Monday, 19 December 2011
The surreal outpouring of mourning, mirroring that following the death of his father back in 1994, was predictable in light of the incessant propaganda around the man known as “Dear Leader” and the relentless coercion to show respect to him. Yet the legacy of his reign is one of horror for North Korea’s twenty-three million people: from famine caused by economic mismanagement, to a network of concentration camps, where human experimentation and gas chambers cast grim echoes of the worst abuses in human history.
The question is, what comes now? The answer, in all likelihood, will be shaped by three key factors…
Is Kim Jong-un a reformer?
For some time it has been clear that Kim Jong-Il’s third son Kim Jong-un was being groomed for leadership, yet very little is known about him.
Swiss educated, young and facing huge pressures at home (over food shortages) and from abroad (over nuclear weapons), he may be the man to make changes in North Korea and start breaking down the totalitarian system created by his grandfather.
Such hopes are not entirely unrealistic- after all, who could have imagined that Thein Sein, a long-standing figure in neighbouring Burma’s abhorrent military regime, would lead the country in the dramatic (if very much incomplete) reforms witnessed this year.
Yet, having been picked over his older siblings, and undoubtedly subjected to years of conditioning, the chance of Kim Jong-un carrying on down the same path as his late father is equally likely, if not more so. Certainly he has not shown any reformist tendencies of yet, but then again, having had little outing on the public stage, neither has he had the chance to.
How deep do the cracks run?
Of course, there is a significant question mark over how much power the new Kim will even have. Transition periods are never easy for any regime and the fact that North Korea has already undergone one family succession process, by no means guarantees a second.
And, despite the in-built reluctance for anyone to move against the express will of the late leader, some analysts suggest that Kim Jong-un will wield much less control than his father, making him far more answerable to a shadowy network of military generals and Workers Party officials. His distinct lack of political experience may even leave him acting as little more than a figurehead, with the serious decisions being made elsewhere.
This creates a new level of uncertainty, as whilst the outside world knows very little of Kim Jong-un, we know even less about those sitting behind him. If his control is limited, the will of maverick generals, potential dissidents, power-hungry officials and rapid ideologues may all come into play.
What will China do?
But the real power may not actually be in North Korea itself.
For China’s bizarre relationship with its neighbour is far more complex that the apparent ideological bond underpinning the official statement of condolence; in which the Chinese government called on the North Korean people to “unite around the Korean Workers’ Party, and under the leadership of Comrade Kim Jong Un, turn grief into strength and march forward for building a socialist strong country”.
The powers-that-be in Beijing, in fact have far more pressing concerns than such ideological rhetoric: simultaneously seeking to secure regional influence, whilst fearing a North Korean state-collapse and refugee surge; terrified that Pyongyang may ignite a regional war, whilst enjoying the international power and status that comes with being able to (supposedly) hold a nuclear pariah at bay.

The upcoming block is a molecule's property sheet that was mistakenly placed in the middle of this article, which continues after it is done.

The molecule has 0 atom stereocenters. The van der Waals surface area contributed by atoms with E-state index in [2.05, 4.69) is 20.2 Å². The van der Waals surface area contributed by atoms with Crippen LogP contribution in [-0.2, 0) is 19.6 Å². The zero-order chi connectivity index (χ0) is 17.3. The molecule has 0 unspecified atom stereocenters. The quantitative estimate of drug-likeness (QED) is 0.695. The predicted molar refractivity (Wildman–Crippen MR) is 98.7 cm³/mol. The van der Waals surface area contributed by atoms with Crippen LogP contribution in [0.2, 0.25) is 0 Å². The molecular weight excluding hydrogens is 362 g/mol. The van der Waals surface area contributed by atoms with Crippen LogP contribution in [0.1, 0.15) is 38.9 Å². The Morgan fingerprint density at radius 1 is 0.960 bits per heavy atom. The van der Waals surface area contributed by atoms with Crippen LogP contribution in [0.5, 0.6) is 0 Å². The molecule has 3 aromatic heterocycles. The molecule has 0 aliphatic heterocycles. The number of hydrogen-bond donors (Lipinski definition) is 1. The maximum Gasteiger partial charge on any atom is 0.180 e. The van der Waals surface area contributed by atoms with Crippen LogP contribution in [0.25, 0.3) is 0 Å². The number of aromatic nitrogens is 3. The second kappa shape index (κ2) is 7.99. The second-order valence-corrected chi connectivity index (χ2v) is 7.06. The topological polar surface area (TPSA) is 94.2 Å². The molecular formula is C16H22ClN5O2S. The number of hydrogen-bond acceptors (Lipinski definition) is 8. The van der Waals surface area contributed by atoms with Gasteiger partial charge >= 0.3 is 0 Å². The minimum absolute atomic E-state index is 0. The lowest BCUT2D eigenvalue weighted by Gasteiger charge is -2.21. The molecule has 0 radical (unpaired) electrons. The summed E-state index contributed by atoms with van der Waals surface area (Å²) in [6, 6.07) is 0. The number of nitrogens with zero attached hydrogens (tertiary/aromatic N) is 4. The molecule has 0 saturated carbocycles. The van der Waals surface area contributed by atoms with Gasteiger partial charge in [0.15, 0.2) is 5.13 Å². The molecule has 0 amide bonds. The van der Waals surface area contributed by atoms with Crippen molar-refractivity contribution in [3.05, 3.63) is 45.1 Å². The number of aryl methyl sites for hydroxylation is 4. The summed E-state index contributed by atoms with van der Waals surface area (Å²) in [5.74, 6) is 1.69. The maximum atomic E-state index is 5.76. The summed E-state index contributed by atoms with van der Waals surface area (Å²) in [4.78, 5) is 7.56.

And ultimately, with its geographical proximity, economic ties and political relationship, China remains the one state truly capable of exercising some degree of influence over the new North Korean regime – whichever form its takes; whilst ruthlessly pursuing its own agenda – whatever that transpires to be.
Whilst the future of North Korea will almost certainly be different therefore, it remains unclear exactly what it will look like. The new leader, the old officials and the Chinese government will all have a huge role to play…with the continued suffering, or the eventual freedom, of millions, as the result.
Saturday, 17 December 2011
Much of the cautious optimism that followed Hilary Clinton’s historic visit to Burma, was tainted with unease and confusion over the past fortnight, as Thein Sein’s administration continued to send conflicting signals about its approach to ethnic minority groups.
First, on-going negotiations between the government and Kachin resistance fighters appeared to yield fruit, with the President announcing an unexpected ceasefire of the military offensive that has seen tens of thousands of civilians displaced and war-crimes committed by government troops. This surprising volte-face gathered momentum as the government publicly acknowledged the suffering of Kachin civilians and allowed a United Nations humanitarian team to deliver relief.
Yet days later, it became clear that the government was channelling fresh troops and supplies into the region, with skirmishes and even aerial bombing raids continuing. Meanwhile, the Chinese government, which has long been complicit in persecution of the Kachin people, compounded the situation by violating international law and sending thousands of refugees back to squalid and disease-ridden camps on the Burmese side of the border.
However, even as this unfolded Thein Sein’s lead negotiator was announcing to journalists the goal of peace with all of Burma’s ethnic resistance groups within four years. His comments suggested that the continuing assault against the Kachin may not be indicative of government policy at all, but rather of troops on the ground failing to follow instructions from the centre. Some speculate that this could be due to communication difficulties and failure of orders to ‘trickle-down’. Others have raised the more ominous prospect of soldiers deliberately defying the ceasefire – potentially pointing to a rift between reformers at the top and hardliners on the front line.